Key Points:

Finance Minister Michael Cullen sought Cabinet's approval just a month before the May Budget to cancel its previous "chewing gum" promise to adjust income tax thresholds - the only tax cut he has promised in eight Budgets.

But he told the Cabinet that adjustments would be reinstated after 2011 - though perhaps not fully adjusted for inflation.

Dr Cullen said in his final paper to Cabinet on April 19 that the Budget had committed more money than had been signalled in the Budget policy statement and that adjustments to the Budget might be needed. The information is contained in Cabinet papers that were posted on Treasury's website yesterday.

Dr Cullen wanted authority for himself, Prime Minister Helen Clark and Associate Finance Minister Trevor Mallard to cut the operating Budget allowance by between $50 million and $100 million before Budget day. In the papers there is also a proposal "to rescind our previous decision to adjust income tax thresholds on a three-yearly basis".

"Within the protection period (ie. from 2011-12 onwards) we will adjust the tax thresholds for inflation, but some portion of fiscal drag might need to be retained to finance our decisions."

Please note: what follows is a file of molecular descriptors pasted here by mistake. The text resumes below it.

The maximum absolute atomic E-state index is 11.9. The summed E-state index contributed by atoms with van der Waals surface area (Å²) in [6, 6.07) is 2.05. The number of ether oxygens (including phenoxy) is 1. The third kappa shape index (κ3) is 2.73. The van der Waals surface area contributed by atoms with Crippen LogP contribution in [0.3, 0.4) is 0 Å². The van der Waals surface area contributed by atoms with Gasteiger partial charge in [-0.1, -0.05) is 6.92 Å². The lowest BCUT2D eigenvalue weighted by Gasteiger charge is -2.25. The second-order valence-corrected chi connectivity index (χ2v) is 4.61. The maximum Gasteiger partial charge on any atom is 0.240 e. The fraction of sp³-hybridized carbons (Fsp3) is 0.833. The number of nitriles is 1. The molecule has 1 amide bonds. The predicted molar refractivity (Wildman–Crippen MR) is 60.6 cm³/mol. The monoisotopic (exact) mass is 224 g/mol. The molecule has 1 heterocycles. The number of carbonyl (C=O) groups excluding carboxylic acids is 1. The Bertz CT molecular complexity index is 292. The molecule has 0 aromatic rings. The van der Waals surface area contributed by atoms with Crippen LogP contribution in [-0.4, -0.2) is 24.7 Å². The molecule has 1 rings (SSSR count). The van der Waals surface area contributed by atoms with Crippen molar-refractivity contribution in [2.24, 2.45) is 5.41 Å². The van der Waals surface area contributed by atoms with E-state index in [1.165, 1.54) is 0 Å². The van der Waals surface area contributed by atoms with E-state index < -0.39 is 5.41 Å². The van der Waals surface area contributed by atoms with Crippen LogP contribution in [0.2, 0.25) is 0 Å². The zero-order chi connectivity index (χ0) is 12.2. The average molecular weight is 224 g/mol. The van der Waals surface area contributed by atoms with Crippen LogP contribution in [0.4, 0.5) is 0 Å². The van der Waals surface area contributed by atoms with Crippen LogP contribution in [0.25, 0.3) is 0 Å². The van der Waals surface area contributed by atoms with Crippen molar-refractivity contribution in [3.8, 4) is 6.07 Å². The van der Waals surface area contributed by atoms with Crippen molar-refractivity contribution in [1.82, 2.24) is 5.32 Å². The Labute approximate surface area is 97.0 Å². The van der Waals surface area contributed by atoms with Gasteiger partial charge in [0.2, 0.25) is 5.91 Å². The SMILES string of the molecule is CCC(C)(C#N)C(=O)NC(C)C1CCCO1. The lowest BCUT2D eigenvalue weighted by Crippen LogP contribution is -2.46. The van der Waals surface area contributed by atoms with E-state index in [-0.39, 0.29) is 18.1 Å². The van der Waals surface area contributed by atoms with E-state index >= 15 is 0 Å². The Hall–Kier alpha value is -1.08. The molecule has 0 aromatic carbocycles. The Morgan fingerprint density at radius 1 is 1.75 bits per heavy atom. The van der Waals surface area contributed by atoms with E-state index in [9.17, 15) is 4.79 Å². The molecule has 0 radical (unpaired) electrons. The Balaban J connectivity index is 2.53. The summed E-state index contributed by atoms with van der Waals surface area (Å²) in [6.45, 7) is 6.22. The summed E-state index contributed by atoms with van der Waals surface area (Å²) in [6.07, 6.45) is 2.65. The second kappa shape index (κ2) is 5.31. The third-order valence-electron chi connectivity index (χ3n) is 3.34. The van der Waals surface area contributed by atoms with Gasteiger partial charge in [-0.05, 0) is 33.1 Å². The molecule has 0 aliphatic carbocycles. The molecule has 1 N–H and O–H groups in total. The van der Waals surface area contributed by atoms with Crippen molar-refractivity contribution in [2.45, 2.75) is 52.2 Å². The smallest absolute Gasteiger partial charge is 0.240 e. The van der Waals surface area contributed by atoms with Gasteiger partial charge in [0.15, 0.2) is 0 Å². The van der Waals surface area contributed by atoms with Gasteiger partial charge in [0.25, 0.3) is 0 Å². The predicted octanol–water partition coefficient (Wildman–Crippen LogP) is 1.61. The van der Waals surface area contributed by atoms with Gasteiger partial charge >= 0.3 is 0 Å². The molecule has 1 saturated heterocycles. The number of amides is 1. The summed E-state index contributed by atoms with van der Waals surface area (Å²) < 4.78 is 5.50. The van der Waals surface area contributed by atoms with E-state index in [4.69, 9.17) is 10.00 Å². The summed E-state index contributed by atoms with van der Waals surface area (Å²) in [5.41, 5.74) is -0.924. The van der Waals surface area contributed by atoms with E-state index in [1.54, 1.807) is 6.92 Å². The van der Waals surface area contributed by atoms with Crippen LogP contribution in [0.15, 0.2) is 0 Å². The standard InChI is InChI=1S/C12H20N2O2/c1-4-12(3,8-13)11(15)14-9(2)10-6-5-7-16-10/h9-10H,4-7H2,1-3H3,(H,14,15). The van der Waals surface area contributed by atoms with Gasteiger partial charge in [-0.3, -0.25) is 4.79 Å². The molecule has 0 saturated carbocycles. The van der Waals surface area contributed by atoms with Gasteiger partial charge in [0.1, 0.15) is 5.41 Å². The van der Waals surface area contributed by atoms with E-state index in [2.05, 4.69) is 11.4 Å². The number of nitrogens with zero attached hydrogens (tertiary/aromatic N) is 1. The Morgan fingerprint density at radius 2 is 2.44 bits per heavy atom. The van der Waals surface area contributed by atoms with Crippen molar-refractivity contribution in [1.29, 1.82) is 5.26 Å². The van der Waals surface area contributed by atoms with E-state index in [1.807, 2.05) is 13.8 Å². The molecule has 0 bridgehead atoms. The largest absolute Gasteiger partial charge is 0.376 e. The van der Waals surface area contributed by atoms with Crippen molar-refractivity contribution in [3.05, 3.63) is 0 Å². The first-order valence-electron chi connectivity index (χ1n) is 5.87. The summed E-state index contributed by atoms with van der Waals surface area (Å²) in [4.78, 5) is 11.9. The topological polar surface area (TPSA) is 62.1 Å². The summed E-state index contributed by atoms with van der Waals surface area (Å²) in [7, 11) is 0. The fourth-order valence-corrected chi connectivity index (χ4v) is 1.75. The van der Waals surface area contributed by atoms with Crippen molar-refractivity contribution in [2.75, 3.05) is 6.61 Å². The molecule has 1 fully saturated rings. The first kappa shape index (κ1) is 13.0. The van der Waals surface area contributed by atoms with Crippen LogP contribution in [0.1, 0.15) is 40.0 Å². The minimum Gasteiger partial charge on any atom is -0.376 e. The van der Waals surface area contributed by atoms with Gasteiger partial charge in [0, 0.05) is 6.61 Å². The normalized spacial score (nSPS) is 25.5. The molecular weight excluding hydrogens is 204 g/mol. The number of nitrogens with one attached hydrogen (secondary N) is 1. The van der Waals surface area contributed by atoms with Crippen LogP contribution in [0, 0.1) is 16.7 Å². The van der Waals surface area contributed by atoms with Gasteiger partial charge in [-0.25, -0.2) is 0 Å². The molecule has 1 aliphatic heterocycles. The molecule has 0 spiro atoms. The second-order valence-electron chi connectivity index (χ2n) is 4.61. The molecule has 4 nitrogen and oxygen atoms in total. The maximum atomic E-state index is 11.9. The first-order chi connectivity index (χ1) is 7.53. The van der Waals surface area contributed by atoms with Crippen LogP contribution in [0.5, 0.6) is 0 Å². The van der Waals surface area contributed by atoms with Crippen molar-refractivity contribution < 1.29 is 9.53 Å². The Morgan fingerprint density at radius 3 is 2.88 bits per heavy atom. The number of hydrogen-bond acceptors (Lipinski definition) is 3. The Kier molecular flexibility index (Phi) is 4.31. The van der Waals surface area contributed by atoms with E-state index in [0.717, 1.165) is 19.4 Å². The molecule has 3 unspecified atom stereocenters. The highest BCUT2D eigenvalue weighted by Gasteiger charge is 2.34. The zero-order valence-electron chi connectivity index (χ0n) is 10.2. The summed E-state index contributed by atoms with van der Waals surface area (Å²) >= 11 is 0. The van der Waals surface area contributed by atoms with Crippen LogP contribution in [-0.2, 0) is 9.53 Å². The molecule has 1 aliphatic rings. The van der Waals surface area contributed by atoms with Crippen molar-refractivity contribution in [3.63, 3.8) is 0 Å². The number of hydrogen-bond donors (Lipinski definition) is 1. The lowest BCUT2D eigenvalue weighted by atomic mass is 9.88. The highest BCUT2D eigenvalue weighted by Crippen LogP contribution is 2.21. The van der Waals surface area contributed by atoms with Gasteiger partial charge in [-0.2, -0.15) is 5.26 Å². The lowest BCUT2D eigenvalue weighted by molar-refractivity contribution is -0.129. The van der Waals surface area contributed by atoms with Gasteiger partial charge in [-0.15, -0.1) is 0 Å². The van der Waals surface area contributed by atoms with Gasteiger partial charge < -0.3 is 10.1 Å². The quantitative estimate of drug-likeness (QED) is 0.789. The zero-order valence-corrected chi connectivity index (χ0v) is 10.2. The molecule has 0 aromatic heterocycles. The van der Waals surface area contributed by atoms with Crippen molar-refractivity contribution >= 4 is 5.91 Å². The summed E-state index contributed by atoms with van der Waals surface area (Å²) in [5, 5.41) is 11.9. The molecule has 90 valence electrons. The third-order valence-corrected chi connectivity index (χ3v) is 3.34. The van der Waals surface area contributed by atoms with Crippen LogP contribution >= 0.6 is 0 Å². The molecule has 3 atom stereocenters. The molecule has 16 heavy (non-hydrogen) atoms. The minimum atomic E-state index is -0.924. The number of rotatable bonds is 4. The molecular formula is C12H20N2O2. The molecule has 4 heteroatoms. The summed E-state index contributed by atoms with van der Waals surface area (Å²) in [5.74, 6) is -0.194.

Dr Cullen promised in the 2005 Budget to introduce inflation-adjustments to tax thresholds in 2008 and for adjustments to take place every three years.

The lower paid would have benefited by only 67c a week. After an outcry, the cuts were dubbed the "chewing gum" tax cuts because that was all 67c was deemed to buy.

Stung by the backlash - which almost saw Labour lose the election four months after the 2005 Budget - Dr Cullen frequently threatened to ditch the 2005 promise but never actually did until the Budget this year.

In doing so he saved the estimated cost of the adjustment in its first year of $395 million, $425 million the next year and $535 million the year after.

The Cabinet papers noted that the capital and operating allowances were already "significantly overspent" (around $300 million for operating ongoing, and around $1 billion in capital), which could be partially offset by removing the indexation of personal income tax thresholds.